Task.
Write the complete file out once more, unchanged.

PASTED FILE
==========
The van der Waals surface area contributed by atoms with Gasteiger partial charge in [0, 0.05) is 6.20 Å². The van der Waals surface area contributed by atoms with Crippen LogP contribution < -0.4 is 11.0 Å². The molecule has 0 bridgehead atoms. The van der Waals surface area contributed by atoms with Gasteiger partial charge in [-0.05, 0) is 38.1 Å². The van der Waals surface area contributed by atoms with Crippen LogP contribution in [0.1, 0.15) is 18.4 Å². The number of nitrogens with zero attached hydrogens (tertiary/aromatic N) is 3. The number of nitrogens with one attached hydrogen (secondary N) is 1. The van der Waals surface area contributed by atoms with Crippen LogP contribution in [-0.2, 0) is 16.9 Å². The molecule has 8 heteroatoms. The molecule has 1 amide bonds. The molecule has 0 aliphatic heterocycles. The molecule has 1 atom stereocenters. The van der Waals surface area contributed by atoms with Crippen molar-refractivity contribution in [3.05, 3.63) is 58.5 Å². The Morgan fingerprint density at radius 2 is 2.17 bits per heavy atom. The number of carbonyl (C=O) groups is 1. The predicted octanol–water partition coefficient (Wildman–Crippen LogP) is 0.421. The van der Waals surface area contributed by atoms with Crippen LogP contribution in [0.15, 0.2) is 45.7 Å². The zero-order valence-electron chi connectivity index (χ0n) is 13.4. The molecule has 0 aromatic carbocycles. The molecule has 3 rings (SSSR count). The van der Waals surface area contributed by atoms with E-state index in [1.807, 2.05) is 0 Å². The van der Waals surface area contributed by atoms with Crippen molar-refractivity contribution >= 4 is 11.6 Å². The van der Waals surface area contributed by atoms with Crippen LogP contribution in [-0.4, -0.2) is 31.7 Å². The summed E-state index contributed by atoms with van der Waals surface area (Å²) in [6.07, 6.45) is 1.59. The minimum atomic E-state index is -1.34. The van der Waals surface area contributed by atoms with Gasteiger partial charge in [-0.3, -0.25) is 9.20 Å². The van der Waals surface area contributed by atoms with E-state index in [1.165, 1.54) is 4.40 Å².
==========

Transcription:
The van der Waals surface area contributed by atoms with Gasteiger partial charge in [0, 0.05) is 6.20 Å². The van der Waals surface area contributed by atoms with Crippen LogP contribution < -0.4 is 11.0 Å². The molecule has 0 bridgehead atoms. The van der Waals surface area contributed by atoms with Gasteiger partial charge in [-0.05, 0) is 38.1 Å². The van der Waals surface area contributed by atoms with Crippen LogP contribution in [0.1, 0.15) is 18.4 Å². The number of nitrogens with zero attached hydrogens (tertiary/aromatic N) is 3. The number of nitrogens with one attached hydrogen (secondary N) is 1. The van der Waals surface area contributed by atoms with Crippen LogP contribution in [-0.2, 0) is 16.9 Å². The molecule has 8 heteroatoms. The molecule has 1 amide bonds. The molecule has 0 aliphatic heterocycles. The molecule has 1 atom stereocenters. The van der Waals surface area contributed by atoms with Crippen molar-refractivity contribution in [3.05, 3.63) is 58.5 Å². The Morgan fingerprint density at radius 2 is 2.17 bits per heavy atom. The number of carbonyl (C=O) groups is 1. The predicted octanol–water partition coefficient (Wildman–Crippen LogP) is 0.421. The van der Waals surface area contributed by atoms with Crippen LogP contribution in [0.15, 0.2) is 45.7 Å². The zero-order valence-electron chi connectivity index (χ0n) is 13.4. The molecule has 0 aromatic carbocycles. The molecule has 3 rings (SSSR count). The van der Waals surface area contributed by atoms with E-state index in [1.807, 2.05) is 0 Å². The van der Waals surface area contributed by atoms with Crippen molar-refractivity contribution >= 4 is 11.6 Å². The van der Waals surface area contributed by atoms with Crippen LogP contribution in [-0.4, -0.2) is 31.7 Å². The summed E-state index contributed by atoms with van der Waals surface area (Å²) in [6.07, 6.45) is 1.59. The minimum atomic E-state index is -1.34. The van der Waals surface area contributed by atoms with Gasteiger partial charge in [-0.3, -0.25) is 9.20 Å². The van der Waals surface area contributed by atoms with E-state index in [1.165, 1.54) is 4.40 Å².